10

BYO has a pretty good, brief article on what yeast nutrient provides for your beer, as well as whether or not it's necessary. To summarize for you, wort by itself is pretty rich in nutrient, and may not need yeast nutrient, especially if you re-pitch yeast from a previous batch (proper amounts of slurry, of course). The one nutrient that is not present in ...


6

Hibiscus contains hydroxycitric acid. I suspect it had a reaction to metal elements in the yeast nutrient. The product looks like iron chloride in solution to me.


5

You see this mostly in wine, cider and mead making because those sources of fermentable sugars lack some of the nutrients needed by yeast for proper fermentation, which are usually present in malt-based worts. They are (aside from fermentable sugars): Amino acids/nitrogen - All-malt worts supply plenty of readily assimilable nitrogen. This is a big need ...


4

Smack packs contain yeast nutrients, and sugars nothing magical. Its just a mini starter in a bag for proofing yeast for direct pitching. Don't need it at all If doing your own starter. If you do all grain your wort has all the nutrients it needs. Sounds like your 1st stage went fine. I would just step up as normal. At the risk of infection just throw the ...


4

If you have "spritz", which is carbon dioxide gas, then you have fermentation. No need for concern. Ginger beer often will not have the yeast krausen layer on top, the yeast remains suspended within the beer itself until it is finished and then will settle out. All you need now is patience. Just leave it alone. All is well. Cheers, good luck, ...


3

I wouldn't think of these things necessarily food safe. I wouldn't be adding something like this to my beer/mead without knowing what other substances are in it. You are overthinking the oxygenation/aeration process. Aside from using a small O2 tank and stone; people are making excellent mead by simply agitating the must during transfer and/or shaking the ...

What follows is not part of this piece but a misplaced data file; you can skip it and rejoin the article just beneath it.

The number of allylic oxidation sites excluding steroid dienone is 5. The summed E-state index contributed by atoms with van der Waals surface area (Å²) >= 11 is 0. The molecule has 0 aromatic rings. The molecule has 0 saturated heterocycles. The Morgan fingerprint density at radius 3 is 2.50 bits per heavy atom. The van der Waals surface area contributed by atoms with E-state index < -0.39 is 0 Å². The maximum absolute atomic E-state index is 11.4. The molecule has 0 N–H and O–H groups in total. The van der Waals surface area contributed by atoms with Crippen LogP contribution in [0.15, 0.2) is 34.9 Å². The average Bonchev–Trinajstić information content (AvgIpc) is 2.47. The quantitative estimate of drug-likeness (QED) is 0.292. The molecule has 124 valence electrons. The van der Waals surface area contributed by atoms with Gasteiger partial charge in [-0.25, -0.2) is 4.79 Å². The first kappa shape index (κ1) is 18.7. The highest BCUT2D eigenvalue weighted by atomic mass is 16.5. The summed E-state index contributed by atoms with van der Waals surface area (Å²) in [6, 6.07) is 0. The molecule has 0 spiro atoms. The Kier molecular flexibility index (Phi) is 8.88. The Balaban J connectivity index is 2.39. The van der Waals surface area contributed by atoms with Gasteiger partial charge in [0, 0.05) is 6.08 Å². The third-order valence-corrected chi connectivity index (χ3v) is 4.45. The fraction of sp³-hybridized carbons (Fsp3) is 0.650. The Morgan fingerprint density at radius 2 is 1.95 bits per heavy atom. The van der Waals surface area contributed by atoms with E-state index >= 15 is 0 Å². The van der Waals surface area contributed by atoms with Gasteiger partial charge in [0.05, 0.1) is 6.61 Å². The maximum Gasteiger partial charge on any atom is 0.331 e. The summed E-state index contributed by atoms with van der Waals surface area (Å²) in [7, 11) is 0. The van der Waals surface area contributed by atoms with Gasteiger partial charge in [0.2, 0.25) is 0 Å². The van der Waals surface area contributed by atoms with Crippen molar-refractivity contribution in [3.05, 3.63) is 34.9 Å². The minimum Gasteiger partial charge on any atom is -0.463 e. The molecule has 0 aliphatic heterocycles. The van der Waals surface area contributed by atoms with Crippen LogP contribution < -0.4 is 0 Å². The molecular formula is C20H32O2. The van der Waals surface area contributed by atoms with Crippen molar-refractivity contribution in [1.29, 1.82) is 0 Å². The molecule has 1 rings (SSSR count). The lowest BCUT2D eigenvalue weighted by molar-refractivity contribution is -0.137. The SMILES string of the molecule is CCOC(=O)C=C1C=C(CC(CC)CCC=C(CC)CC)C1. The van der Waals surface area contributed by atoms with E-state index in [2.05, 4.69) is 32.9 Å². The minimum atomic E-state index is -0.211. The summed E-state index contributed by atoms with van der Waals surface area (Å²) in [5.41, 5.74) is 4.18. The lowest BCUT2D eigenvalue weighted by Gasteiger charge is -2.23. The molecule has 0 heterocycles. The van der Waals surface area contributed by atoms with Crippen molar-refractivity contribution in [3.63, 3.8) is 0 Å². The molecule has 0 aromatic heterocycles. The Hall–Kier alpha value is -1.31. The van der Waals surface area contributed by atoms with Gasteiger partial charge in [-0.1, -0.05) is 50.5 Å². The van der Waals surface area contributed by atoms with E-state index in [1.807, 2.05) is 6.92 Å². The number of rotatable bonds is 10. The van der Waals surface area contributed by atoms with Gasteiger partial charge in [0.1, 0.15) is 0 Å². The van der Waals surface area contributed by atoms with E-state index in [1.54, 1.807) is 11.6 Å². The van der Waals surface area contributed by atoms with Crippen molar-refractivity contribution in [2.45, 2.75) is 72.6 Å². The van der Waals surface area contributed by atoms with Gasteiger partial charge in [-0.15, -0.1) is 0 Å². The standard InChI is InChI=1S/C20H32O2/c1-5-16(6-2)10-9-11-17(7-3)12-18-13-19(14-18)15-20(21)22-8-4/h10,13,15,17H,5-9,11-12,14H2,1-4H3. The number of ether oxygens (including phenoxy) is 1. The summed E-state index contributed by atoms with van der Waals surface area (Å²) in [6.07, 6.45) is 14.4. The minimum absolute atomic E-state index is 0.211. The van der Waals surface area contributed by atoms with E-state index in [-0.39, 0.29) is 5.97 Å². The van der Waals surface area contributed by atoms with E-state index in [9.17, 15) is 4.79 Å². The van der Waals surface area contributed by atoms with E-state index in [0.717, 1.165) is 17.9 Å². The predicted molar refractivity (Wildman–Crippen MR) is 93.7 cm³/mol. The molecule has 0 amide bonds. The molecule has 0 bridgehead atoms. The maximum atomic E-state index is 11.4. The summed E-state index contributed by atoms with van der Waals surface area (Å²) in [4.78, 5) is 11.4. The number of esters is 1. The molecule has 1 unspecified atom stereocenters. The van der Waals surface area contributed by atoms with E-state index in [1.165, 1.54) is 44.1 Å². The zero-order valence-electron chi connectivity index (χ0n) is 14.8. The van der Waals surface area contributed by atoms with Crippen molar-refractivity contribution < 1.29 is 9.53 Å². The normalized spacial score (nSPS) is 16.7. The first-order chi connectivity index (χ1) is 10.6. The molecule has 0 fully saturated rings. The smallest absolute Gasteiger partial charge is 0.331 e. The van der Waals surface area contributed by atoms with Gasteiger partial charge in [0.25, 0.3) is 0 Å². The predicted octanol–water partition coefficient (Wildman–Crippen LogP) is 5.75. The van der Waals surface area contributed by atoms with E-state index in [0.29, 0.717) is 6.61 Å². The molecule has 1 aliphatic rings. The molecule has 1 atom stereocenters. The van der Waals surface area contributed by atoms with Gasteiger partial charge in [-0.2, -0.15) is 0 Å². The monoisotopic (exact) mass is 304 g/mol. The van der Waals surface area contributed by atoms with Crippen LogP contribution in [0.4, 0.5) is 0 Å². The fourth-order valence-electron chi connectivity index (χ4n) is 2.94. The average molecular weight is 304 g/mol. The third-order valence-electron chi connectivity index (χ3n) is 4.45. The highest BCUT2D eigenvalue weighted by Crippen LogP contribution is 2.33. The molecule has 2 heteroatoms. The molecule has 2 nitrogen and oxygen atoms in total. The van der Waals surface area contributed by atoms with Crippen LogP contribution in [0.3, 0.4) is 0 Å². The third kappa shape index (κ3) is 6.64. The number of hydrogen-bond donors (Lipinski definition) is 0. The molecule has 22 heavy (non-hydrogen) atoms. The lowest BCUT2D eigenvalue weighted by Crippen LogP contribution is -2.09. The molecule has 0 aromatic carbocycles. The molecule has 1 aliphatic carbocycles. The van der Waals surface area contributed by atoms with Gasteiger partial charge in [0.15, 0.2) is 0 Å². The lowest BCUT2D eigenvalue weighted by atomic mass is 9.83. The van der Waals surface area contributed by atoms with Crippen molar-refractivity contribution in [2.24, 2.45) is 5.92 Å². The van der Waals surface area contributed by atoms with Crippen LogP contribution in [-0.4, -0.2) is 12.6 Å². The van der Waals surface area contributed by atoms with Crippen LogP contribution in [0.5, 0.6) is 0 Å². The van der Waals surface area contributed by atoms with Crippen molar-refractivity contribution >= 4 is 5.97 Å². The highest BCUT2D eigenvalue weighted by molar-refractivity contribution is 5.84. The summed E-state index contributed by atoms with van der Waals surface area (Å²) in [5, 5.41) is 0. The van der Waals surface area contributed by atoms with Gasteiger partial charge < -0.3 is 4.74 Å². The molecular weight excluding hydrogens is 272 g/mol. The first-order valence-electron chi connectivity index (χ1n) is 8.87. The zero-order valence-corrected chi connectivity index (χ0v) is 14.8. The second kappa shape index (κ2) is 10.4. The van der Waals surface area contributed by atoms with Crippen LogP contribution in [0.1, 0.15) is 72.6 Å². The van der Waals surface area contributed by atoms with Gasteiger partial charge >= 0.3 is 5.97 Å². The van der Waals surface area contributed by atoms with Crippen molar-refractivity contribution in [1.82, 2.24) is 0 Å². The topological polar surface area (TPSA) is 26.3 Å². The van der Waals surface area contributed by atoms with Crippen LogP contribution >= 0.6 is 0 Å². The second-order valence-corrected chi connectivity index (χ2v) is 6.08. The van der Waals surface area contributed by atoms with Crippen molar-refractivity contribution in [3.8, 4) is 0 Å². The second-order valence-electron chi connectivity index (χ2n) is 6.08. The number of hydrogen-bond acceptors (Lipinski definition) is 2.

3

Banana does have a couple of the nutrients yeast needs. Potassium, folic acid, magnesium etc. Most fruits lack FAN though. That being said bananas wouldn't be a complete replacement for a yeast nutrient product.


3

I can't reach the website from here, but when I search for "does turbo yeast need nutrients" I get a reference stating: Each Turbo Yeast contains a mix of yeast and nutrients, to make 25 L of Wash which would imply that this is tuned to the purpose and that you do not need to add any further nutrients.


3

I currently suggest two things. The first is to check your SG ALSO with a hydrometer. If it has the same readings as your refractometer, there is definitely something off. Also, do you use a refractometer calculator to convert your readings? A refractometer works on the diffraction of light through a drop of fluid. There is a big difference between wort (...


3

My initial guess was the Campden tablet's SO2 was the culprit and hunting around for similar stories I found this on a home brew forum: http://www.homebrewtalk.com/showthread.php?t=267418 Observations in this thread would seem to fit with what you have experienced.


3

You're right that dead yeast is a good nutrient for live yeast. The growth medium used for yeast in the lab is YE (yeast extract) plus some sugar. This plan will probably provide some nutrition to the yeast, and work out OK for a few batches, but I think that problems will crop up. You won't actually make yeast extract. Yeast extract is made inducing '...


3

The most common nutrients for mead making, DAP and Fermaid-K or -O, come in powder form. Adding a tsp of each to a 5-gallon batch of mead and mixing well is all it takes. If you see the nutrient doesn't dissolve well you can pre mix it with a little clean water (1/4cup) before adding it in. A normal nutrient regimen is to add small amounts of nutrients (...


2

I'd do the packet. I suppose you run the risk of over pitching, but unlikely. Make sure you rehydrate if the instructions tell you to. On the nutrient, I'd just do a teaspoon. Looks like some people advocate one teaspoon per gallon.


2

Servomyces is simply dead yeast. Prior to being killed, it was fed micronutrients which have been stored in the yeast. There's no harm pitching more into your starter, assuming you then later pitch to 5 gallons or more. If your starter yeast don't use all the nutrients, your main brew certainly will, so there's no harm pitching the entire capsule. The White ...


2

When I make Mead I use brown sugar about 2 table spoons in 10 Liters of honey water mix. I also put light malt into the mix at about 3 parts honey to 1 of Malt. Works well every time. I was looking for natural nutrients and the brown sugar and malt are doing the trick. You can put in more brown sugar if you want.


2